#2 Dynamic Visual Acuity (DVA)

12 October 2021

  Audiology in Brief #2 - Dynamic Visual Acuity (DVA)


Why has your patient’s world gone blurry when they move their head?

How can you quantify this and monitor their rehabilitation?

Every day when we walk, run, and move our head, we want to maintain a clear picture of the world around us. What mechanism drives this?

Try this little experiment:

First – hold your thumb up 30cm in front of you and keep it still. Now move your head quickly back and forth, looking at your thumb. How clear is it?

Now – hold your thumb up again, and this time keep the head still and move the thumb back and forth very quickly. How clear is it?

In which situation is your thumb clearer? If your Vestibular Ocular Reflex (VOR) is working, it should be the first one.

The VOR’s primary function is to maintain visual acuity during movement.

In a normal functioning person, with the head is at rest, the neural firings from both labyrinths are equal. This lets the brain know that your head is not moving.

When the head moves to one side, neural firings increase to that side, and decrease on the opposite side. To keep the world from going blurry, the eyes move at the same speed as the head but in the opposite direction. This is controlled by the Vestibular Ocular reflex (VOR).

So, what happens in the case of a vestibular lesion? Straight after a lesion, the neural firings on the lesion side decrease, therefore the person perceives as though their head is moving to the opposite side even when their head is still. The patient feels quite dizzy and can have spontaneous nystagmus. However, this only lasts a few days with the body compensating quickly when the head is still. The patient will start to feel better as long as they don’t move their head. Over time with more compensation the patient will also start to improve with their head moving, this is Dynamic compensation.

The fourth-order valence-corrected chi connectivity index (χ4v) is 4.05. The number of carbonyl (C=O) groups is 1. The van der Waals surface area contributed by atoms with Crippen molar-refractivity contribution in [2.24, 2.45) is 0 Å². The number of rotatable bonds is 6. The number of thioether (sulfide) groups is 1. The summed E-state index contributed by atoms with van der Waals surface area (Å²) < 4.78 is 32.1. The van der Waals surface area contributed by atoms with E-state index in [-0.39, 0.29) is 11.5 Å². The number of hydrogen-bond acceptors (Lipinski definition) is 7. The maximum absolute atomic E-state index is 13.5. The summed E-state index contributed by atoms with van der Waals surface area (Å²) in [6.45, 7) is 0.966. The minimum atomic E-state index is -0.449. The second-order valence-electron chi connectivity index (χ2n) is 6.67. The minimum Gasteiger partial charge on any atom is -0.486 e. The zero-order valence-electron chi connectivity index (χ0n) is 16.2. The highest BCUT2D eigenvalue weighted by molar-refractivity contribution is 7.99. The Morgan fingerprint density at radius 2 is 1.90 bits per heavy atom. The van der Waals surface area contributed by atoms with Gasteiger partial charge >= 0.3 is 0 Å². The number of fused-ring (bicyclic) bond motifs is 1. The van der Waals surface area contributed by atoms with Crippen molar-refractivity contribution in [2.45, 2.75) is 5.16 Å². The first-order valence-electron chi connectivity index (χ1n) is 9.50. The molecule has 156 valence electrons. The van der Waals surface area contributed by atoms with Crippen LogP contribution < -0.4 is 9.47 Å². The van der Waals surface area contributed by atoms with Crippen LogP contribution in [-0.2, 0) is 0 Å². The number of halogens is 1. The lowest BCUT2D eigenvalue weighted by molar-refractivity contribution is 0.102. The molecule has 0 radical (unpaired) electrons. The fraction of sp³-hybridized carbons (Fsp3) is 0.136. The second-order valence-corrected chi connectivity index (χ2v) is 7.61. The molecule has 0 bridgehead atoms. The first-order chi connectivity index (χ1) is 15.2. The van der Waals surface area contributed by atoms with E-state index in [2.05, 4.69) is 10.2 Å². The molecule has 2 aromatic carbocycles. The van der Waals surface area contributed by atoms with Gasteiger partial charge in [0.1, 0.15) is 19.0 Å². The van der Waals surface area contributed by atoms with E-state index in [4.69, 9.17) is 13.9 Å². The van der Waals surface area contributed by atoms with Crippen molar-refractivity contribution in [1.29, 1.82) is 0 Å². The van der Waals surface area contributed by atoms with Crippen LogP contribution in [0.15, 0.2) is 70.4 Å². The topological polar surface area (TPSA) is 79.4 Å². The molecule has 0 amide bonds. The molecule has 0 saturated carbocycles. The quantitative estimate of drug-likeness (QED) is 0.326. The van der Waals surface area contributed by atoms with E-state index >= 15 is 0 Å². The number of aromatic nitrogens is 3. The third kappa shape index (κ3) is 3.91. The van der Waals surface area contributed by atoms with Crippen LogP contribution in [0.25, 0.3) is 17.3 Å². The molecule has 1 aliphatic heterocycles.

So, how can you objectively assess the VOR system in response to head movement?

To assess VOR, you need to assess the patient with their head still and compare to while in motion. Using a device which tracks head movement with an IMU sensor, the patient is asked to look at optotypes and judge which direction it is pointing. The size of the optotype is decreased until the patient can no longer make a correct choice. This test is done with the head still and then while the head is in motion (horizontal and vertical planes). The computer measures the smallest optotype the patient can correctly identify. This can be done as a baseline test and again during the rehab process.       


This information can be used to determine the level of vestibular compensation and to measure any improvements with rehabilitation.

If you already have the Visual Eyes system, DVA can be added as an additional test.

Keen on vestibular testing but don’t have the gear?

Why don’t you try a bed side measure first? You need very little equipment:

1. Snellen eye chart
2. Metronome app on your smart device 

Have the patient sit in front of the eye chart with their head still and read the smallest line they can see (glasses can be worn, it is not an eye test). This is the baseline. Then moving their head at 2 cycles per second (2Hz), have them read the smallest line they can see (dynamic). In a normal patient, the difference between the baseline and dynamic visual acuity should be two lines or less. (In some patients with vestibular loss, it can be more than 6 lines).

Contact our Audiologists/Product consultants for more information.

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